Related Artists:Creator:Edmond Dyonnet
He was born on 25 June 1859 in Crest (Drôme), France, from the marriage of Ulysses-Alexandre Dyonnet, industrialist, and Goullioud Albine. The real family name is Guyonnet de Pivat but due to an error of births during the French Revolution, the surname became Dyonnet. Edmond died in Montreal on 7 July 1954, at age 95. He was buried with his family in the cemetery of Notre-Dame-des-Neiges, in Montreal.
Edmond had two younger sisters, Emma Dyonnet, wife Lorin (1866-1947) and Clemence Dyonnet, wife Chabot (18? -1905). Ulysses, the father of Edmond, had an older brother Leon Dyonnet Goullioud who married Helen, the sister of Albine. Leon Dyonnet made a fortune in corsets for women in association with Amyot from 1886 to 1891 and set up the Dominion Corset company, rue de la Couronne in Quebec City. The couple had a daughter artist, cousin of Edmond Dyonnet: Eugenie Dyonnet, who immigrated to Canada in 1872 and died in 1875 in Montreal.
Edmond Dyonnet was born in Drôme in 1859, and at 9 years old, he followed his father and migrated to Italy, he continued his primary education in Turin, from 1868 to 1873, in municipal schools and then returned to France with his family in the Drôme. He studies at Crest high school from 1873 to 1875. His father Ulysses met in Paris the brother of Judge George Baby who convinced him to emigrate to Quebec.
Swiss Painter, 1730-1788,a bookseller's son, was apprenticed to the bookseller Spener in Berlin. Giving up this employment, he lived for a time by painting and engraving, for which he had a considerable talent. In 1750 he settled in Zurich, continuing to live by painting, including painting on porcelain. He began to write idylls in poetic prose, beginning with Daphnis (1754). His Idyllen (1756) achieved a nation-wide success. In Der Tod Abels (1758) he attempted an epic in prose, which was followed by two plays (Schaferspiele), two stories, including Der erste Schiffer, and a few more idylls, Neue Idyllen (1772). In his idylls, Geßner, who is indebted to Theocritus and Virgil, creates an idealized, orderly, almost horticultural state of nature, from which everything rough and craggy has been eliminated; his shepherds are similarly untouched by the ruder aspects of country life. His work embodies the city-dweller's longing for a nature which he does not know, and this explains its instant popularity. W. Raabe uses Gebner's Idyllen, the publication of which coincided with the outbreak of the Seven Years War Giovanni da san giovanni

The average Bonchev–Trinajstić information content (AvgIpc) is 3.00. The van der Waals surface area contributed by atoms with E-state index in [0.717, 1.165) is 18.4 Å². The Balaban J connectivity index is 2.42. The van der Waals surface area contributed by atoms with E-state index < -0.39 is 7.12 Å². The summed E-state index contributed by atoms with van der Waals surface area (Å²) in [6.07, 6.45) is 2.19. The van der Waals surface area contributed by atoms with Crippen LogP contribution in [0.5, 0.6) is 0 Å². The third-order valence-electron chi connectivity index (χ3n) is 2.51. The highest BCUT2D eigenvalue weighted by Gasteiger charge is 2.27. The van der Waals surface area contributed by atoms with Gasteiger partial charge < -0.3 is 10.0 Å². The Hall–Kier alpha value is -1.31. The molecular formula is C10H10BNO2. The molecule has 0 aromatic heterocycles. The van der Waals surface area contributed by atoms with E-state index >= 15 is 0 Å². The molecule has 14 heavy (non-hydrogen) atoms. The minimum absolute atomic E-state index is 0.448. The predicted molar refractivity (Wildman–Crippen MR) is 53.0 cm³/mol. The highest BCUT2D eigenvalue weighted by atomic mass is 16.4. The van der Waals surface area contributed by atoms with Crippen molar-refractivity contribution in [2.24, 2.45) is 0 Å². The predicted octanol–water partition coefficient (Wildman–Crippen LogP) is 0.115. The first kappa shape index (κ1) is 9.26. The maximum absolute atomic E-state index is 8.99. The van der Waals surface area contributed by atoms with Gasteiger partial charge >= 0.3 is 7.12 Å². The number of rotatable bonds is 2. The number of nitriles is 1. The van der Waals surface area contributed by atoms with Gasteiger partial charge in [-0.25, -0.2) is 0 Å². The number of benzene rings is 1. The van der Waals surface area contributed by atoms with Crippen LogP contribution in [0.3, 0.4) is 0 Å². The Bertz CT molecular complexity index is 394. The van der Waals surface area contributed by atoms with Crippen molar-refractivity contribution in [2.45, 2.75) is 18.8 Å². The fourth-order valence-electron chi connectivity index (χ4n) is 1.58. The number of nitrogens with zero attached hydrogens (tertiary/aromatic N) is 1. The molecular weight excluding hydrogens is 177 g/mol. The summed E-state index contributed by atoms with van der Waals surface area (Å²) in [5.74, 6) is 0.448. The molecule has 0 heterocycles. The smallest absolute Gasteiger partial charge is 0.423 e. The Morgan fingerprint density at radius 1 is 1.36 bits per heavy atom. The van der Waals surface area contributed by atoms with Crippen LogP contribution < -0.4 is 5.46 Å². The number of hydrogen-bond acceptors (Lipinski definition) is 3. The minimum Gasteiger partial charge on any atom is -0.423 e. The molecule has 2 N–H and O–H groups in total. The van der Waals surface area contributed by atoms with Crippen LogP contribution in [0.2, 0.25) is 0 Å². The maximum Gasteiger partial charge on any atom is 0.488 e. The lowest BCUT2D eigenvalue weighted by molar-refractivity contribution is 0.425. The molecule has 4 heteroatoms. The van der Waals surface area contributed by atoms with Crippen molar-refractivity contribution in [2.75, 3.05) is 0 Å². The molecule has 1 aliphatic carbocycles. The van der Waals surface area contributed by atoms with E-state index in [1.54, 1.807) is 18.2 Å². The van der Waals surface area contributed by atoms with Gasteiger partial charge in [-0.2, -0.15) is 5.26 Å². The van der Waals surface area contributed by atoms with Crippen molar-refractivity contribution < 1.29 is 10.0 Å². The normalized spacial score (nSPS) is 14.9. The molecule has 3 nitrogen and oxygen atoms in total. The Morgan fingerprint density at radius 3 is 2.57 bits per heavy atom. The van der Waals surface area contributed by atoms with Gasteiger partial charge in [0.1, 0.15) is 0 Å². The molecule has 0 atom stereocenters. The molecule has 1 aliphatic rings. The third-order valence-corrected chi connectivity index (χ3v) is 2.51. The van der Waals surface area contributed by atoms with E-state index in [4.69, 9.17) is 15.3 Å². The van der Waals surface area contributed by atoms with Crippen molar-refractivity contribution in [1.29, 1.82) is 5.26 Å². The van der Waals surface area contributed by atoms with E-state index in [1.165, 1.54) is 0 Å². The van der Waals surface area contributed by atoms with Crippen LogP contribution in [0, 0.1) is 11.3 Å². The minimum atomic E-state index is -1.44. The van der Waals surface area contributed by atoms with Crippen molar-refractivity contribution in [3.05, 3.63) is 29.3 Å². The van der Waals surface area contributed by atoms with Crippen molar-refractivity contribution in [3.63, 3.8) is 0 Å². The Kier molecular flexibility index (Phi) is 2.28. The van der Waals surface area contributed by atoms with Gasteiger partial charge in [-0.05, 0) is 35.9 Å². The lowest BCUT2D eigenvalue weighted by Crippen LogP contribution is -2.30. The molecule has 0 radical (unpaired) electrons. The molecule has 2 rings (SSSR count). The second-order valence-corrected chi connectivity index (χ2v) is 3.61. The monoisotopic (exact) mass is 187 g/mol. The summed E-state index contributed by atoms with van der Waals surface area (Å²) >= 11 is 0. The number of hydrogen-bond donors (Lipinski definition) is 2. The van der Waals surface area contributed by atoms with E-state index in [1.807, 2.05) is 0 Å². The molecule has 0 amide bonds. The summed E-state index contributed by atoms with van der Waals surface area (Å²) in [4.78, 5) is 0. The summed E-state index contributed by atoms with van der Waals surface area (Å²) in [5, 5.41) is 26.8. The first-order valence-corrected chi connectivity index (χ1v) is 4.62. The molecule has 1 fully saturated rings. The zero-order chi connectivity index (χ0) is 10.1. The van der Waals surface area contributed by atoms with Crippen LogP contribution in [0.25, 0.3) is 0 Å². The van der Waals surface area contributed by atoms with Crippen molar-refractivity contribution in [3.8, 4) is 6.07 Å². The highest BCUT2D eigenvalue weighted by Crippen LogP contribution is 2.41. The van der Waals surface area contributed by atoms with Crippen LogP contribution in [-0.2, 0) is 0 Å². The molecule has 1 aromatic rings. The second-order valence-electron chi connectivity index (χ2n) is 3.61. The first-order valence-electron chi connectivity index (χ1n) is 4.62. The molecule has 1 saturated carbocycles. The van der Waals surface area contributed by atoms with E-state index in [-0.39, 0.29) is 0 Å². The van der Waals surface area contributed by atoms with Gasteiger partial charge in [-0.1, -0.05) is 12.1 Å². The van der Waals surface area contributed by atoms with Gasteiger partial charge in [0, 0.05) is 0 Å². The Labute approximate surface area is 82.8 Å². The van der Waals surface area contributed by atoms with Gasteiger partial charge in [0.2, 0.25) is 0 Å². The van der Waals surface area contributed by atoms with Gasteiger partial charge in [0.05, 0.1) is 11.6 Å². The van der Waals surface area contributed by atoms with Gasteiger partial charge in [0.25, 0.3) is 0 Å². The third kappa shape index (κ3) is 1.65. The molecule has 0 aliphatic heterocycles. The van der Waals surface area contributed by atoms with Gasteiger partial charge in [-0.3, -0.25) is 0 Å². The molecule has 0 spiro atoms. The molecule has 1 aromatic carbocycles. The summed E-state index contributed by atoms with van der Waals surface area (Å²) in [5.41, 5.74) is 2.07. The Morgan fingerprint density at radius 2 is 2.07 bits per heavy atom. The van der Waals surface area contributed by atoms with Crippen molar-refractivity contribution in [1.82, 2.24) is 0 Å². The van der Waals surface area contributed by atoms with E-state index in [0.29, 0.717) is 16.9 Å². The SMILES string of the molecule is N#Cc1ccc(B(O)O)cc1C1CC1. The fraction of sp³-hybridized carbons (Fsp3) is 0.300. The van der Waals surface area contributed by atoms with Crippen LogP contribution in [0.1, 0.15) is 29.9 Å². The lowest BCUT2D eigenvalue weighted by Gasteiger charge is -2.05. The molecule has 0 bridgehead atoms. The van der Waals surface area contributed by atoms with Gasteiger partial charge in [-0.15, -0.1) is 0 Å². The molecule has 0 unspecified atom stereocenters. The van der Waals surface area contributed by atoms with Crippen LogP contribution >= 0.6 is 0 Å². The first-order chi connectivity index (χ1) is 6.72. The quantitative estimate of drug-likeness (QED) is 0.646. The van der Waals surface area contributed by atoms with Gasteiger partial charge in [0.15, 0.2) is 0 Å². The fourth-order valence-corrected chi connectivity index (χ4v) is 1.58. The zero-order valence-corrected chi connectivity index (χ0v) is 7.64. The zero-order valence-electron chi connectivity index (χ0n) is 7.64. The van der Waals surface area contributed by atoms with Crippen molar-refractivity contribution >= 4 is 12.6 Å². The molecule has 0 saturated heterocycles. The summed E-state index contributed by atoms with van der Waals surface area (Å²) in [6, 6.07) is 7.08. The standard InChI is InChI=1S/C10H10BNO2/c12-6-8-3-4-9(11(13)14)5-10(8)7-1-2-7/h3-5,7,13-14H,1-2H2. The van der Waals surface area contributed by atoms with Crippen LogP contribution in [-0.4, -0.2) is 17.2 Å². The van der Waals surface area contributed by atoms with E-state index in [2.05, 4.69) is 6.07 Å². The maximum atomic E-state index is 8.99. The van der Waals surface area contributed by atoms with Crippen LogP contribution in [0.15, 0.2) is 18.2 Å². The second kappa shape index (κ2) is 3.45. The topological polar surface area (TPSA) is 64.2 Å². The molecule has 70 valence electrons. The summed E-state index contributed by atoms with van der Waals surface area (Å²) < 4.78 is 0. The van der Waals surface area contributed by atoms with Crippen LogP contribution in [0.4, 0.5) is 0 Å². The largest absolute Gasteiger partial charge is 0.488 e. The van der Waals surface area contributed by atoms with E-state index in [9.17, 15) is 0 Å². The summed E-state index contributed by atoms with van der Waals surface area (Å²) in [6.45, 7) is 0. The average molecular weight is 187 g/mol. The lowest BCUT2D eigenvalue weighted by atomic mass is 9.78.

Italian painter and draughtman. He was the most distinguished of the artists working in fresco in 17th-century Florence. An eccentric personality, he was attracted by the charm and informality of northern art and by a satirical approach to Classical themes. He went to Florence in 1608 to study in the workshop of Matteo Rosselli, where he learnt both fresco and oil painting techniques and drew extensively (Baldinucci). In 1615 he painted two ceiling canvases of Putti Supporting the Impresa of Michelangelo for a room in the Casa Buonarroti and in the same period frescoed the dome of the church of the Ognissanti, Florence (completed 1615), with a choir of musician angels. He also painted five lunettes showing scenes from the Life of St Francis in the cloister (completed 1619; in situ). In 1616 his frescoed decoration of an Allegory of Florence (destr.; preparatory drawing, Florence, Uffizi, G.D.S. U. 1122F) on the fa?ade of Cosimo II de' Medici's house in Piazza della Calza won him unexpected and lasting fame. His early works also included several tabernacles, made for patrons in the town and in the surrounding countryside. The Virgin and Child with Saints